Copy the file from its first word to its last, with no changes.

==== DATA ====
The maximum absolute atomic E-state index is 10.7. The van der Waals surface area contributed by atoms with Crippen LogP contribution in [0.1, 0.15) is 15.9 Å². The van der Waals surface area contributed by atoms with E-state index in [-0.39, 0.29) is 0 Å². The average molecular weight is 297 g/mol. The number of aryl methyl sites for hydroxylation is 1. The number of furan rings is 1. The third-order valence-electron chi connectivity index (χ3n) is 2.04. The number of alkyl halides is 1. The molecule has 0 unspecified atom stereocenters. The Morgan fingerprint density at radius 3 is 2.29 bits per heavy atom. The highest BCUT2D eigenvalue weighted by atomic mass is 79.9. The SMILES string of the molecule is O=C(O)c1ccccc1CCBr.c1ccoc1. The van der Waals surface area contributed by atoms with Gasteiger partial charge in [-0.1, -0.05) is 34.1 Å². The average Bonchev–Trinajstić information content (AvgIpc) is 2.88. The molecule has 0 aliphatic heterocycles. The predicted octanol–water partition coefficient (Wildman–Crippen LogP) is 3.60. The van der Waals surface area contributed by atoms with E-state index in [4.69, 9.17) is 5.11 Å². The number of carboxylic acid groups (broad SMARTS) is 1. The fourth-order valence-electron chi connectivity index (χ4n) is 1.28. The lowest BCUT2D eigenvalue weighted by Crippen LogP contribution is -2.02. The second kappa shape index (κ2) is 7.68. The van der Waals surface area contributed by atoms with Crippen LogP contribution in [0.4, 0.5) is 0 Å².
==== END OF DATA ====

The maximum absolute atomic E-state index is 10.7. The van der Waals surface area contributed by atoms with Crippen LogP contribution in [0.1, 0.15) is 15.9 Å². The van der Waals surface area contributed by atoms with E-state index in [-0.39, 0.29) is 0 Å². The average molecular weight is 297 g/mol. The number of aryl methyl sites for hydroxylation is 1. The number of furan rings is 1. The third-order valence-electron chi connectivity index (χ3n) is 2.04. The number of alkyl halides is 1. The molecule has 0 unspecified atom stereocenters. The Morgan fingerprint density at radius 3 is 2.29 bits per heavy atom. The highest BCUT2D eigenvalue weighted by atomic mass is 79.9. The SMILES string of the molecule is O=C(O)c1ccccc1CCBr.c1ccoc1. The van der Waals surface area contributed by atoms with Gasteiger partial charge in [-0.1, -0.05) is 34.1 Å². The average Bonchev–Trinajstić information content (AvgIpc) is 2.88. The molecule has 0 aliphatic heterocycles. The predicted octanol–water partition coefficient (Wildman–Crippen LogP) is 3.60. The van der Waals surface area contributed by atoms with E-state index in [4.69, 9.17) is 5.11 Å². The number of carboxylic acid groups (broad SMARTS) is 1. The fourth-order valence-electron chi connectivity index (χ4n) is 1.28. The lowest BCUT2D eigenvalue weighted by Crippen LogP contribution is -2.02. The second kappa shape index (κ2) is 7.68. The van der Waals surface area contributed by atoms with Crippen LogP contribution in [0.4, 0.5) is 0 Å².